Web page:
* Do you want to be part of the cultural conversation around the current “it” book?
* Are you curious about a book that has been atop the best-seller list for months?
However you answer these questions, find a book to focus on this week. You don’t need to buy one: Pluck a book from your shelves at home, borrow from a friend, download a book to your phone from participating libraries or simply swing by a Little Free Library on your way home to see what the reading fates have in store for you.

(2) Make a Reading Plan
A good reading plan is a commitment to keep reading a part of your life. How you go about that will depend a lot on your personality, of course. (what are my greatest challenges: Finding time? Turning off the TV?)

A reading plan doesn’t have to include a schedule — although that’s helpful — but it should include a goal or promise to yourself that will keep you motivated. The more specific and detailed your reading goal is, the better your chances are of reaching it: Goal-setting has been linked to higher achievement.

Neuroscience shows that it helps to put your plan in writing. “People who very vividly describe or picture their goals are anywhere from 1.2 to 1.4 times more likely to successfully accomplish their goal.”

So how are you going to finish that book you picked yesterday? As you make your reading plan, consider these factors:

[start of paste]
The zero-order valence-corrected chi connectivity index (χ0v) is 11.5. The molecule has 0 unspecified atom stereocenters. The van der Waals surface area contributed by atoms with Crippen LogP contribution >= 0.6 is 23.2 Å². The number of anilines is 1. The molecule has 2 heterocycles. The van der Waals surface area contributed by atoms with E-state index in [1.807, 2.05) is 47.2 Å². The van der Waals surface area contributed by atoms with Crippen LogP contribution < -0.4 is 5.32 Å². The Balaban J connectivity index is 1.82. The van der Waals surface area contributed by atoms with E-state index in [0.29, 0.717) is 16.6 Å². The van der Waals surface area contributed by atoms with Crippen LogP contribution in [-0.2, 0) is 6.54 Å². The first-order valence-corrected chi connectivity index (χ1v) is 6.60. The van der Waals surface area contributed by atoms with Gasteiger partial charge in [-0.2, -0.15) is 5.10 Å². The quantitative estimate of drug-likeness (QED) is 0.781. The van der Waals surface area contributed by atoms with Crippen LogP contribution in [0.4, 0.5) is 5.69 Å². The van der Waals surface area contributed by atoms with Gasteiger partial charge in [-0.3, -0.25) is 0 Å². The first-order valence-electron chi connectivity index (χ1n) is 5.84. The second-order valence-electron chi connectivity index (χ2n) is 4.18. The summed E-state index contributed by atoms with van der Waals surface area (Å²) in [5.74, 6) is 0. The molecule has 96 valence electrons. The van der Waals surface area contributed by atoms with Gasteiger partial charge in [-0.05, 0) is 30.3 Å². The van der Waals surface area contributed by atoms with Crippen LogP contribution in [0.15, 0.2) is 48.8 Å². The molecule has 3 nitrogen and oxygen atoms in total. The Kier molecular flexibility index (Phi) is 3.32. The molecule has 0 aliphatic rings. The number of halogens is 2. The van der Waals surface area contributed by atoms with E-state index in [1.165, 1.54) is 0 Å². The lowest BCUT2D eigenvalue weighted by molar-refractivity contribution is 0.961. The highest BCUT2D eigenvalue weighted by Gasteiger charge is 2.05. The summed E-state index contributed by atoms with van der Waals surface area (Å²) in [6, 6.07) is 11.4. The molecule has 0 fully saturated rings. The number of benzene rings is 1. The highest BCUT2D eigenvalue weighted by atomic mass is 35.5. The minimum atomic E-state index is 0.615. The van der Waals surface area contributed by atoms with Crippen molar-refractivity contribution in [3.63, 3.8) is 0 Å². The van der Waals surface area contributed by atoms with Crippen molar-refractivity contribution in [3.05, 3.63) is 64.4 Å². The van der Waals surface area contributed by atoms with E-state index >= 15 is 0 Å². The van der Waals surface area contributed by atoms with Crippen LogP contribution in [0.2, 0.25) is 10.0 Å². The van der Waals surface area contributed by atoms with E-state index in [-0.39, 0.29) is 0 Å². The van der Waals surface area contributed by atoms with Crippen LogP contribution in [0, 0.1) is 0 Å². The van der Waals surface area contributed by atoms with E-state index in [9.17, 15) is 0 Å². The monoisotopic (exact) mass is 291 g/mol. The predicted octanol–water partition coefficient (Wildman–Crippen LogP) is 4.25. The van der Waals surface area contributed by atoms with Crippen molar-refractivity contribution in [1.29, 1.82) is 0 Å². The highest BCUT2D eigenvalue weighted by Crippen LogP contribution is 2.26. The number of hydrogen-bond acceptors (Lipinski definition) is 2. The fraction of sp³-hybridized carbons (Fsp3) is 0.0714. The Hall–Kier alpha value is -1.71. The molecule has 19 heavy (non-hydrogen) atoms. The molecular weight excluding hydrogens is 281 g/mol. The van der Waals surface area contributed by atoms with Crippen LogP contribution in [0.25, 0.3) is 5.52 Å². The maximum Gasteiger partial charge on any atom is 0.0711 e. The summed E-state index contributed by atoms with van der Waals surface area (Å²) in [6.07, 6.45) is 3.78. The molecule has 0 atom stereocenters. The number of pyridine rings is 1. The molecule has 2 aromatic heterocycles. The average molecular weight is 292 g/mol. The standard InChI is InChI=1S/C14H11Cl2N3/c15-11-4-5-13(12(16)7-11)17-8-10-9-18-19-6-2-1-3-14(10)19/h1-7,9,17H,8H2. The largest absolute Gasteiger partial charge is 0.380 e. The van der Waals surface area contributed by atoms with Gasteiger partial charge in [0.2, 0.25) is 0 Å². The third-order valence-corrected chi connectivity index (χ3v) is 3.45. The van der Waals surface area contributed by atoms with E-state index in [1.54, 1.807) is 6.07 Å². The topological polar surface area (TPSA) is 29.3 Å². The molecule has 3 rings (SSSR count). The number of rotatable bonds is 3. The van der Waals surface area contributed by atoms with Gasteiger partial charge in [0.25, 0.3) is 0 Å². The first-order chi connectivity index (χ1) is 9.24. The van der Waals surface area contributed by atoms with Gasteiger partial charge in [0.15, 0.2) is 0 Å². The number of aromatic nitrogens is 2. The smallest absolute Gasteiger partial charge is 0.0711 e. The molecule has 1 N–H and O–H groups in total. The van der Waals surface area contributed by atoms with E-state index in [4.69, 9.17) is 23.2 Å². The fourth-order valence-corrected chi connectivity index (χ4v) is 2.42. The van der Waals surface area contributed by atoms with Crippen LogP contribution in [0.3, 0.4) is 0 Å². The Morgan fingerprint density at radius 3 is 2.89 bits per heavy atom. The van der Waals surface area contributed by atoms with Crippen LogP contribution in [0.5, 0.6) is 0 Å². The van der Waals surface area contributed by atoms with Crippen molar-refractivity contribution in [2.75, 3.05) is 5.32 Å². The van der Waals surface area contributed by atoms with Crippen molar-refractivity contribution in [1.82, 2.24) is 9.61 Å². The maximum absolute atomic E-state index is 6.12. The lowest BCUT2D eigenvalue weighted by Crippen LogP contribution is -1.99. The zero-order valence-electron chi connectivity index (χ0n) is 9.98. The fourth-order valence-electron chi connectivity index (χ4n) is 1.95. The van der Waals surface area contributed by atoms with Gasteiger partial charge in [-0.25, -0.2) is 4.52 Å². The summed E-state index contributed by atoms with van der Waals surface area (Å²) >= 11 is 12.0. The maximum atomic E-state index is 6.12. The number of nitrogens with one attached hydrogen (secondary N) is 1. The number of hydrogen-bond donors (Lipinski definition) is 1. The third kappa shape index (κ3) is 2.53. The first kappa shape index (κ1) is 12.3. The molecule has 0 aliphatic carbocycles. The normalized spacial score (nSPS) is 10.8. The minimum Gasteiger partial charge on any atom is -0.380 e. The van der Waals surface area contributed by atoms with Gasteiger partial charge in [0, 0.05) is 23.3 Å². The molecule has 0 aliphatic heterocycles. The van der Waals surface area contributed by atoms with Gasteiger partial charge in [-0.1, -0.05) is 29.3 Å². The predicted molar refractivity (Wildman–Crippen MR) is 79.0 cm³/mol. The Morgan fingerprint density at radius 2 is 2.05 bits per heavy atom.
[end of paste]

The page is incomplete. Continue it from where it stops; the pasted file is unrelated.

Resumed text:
* Set aside the time. Decide how much time you would like to devote to reading every day — a half-hour? an hour? — and where you could carve out that time: on your commute, during your lunch break, in lieu of watching TV. If you think you simply don’t have the time to read, try reading instead of using social media this week. If you keep a calendar — digital or paper — schedule your reading time like you would anything else.
* Allow yourself to quit a book. Nothing will derail you faster than books that don’t hold your interest. You could commit to reading 50 pages of a book before you make a decision. Or you could simply trust your gut: If you realize in a book’s opening pages that it is absolutely not right for you, then put it down and pick up another one, no guilt included.